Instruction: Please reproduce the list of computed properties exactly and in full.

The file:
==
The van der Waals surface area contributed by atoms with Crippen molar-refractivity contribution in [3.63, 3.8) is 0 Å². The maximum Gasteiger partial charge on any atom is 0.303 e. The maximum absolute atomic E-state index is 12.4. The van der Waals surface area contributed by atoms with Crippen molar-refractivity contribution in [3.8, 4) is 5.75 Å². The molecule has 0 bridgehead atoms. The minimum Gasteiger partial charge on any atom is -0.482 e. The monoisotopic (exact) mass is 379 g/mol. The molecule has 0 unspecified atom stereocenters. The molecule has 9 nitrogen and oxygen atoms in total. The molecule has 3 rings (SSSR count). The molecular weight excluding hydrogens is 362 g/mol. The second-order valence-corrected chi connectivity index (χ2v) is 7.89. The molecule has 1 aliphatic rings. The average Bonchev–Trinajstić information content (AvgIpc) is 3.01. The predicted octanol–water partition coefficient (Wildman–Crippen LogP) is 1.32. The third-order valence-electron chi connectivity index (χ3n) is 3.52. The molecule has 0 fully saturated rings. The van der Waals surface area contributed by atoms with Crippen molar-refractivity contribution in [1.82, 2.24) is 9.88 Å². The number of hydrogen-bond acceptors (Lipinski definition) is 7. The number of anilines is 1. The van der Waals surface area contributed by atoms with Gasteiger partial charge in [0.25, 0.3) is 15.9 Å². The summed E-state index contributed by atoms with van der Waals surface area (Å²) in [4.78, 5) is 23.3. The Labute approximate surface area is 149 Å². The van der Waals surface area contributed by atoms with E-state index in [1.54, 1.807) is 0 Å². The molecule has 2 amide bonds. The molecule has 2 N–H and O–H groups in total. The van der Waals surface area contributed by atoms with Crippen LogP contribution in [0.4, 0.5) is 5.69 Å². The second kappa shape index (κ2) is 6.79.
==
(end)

The van der Waals surface area contributed by atoms with Crippen molar-refractivity contribution in [3.63, 3.8) is 0 Å². The maximum Gasteiger partial charge on any atom is 0.303 e. The maximum absolute atomic E-state index is 12.4. The van der Waals surface area contributed by atoms with Crippen molar-refractivity contribution in [3.8, 4) is 5.75 Å². The molecule has 0 bridgehead atoms. The minimum Gasteiger partial charge on any atom is -0.482 e. The monoisotopic (exact) mass is 379 g/mol. The molecule has 0 unspecified atom stereocenters. The molecule has 9 nitrogen and oxygen atoms in total. The molecule has 3 rings (SSSR count). The molecular weight excluding hydrogens is 362 g/mol. The second-order valence-corrected chi connectivity index (χ2v) is 7.89. The molecule has 1 aliphatic rings. The average Bonchev–Trinajstić information content (AvgIpc) is 3.01. The predicted octanol–water partition coefficient (Wildman–Crippen LogP) is 1.32. The third-order valence-electron chi connectivity index (χ3n) is 3.52. The molecule has 0 fully saturated rings. The van der Waals surface area contributed by atoms with Crippen molar-refractivity contribution in [1.82, 2.24) is 9.88 Å². The number of hydrogen-bond acceptors (Lipinski definition) is 7. The number of anilines is 1. The van der Waals surface area contributed by atoms with Gasteiger partial charge in [0.25, 0.3) is 15.9 Å². The summed E-state index contributed by atoms with van der Waals surface area (Å²) in [4.78, 5) is 23.3. The Labute approximate surface area is 149 Å². The van der Waals surface area contributed by atoms with E-state index in [1.54, 1.807) is 0 Å². The molecule has 2 amide bonds. The molecule has 2 N–H and O–H groups in total. The van der Waals surface area contributed by atoms with Crippen LogP contribution in [0.4, 0.5) is 5.69 Å². The second kappa shape index (κ2) is 6.79.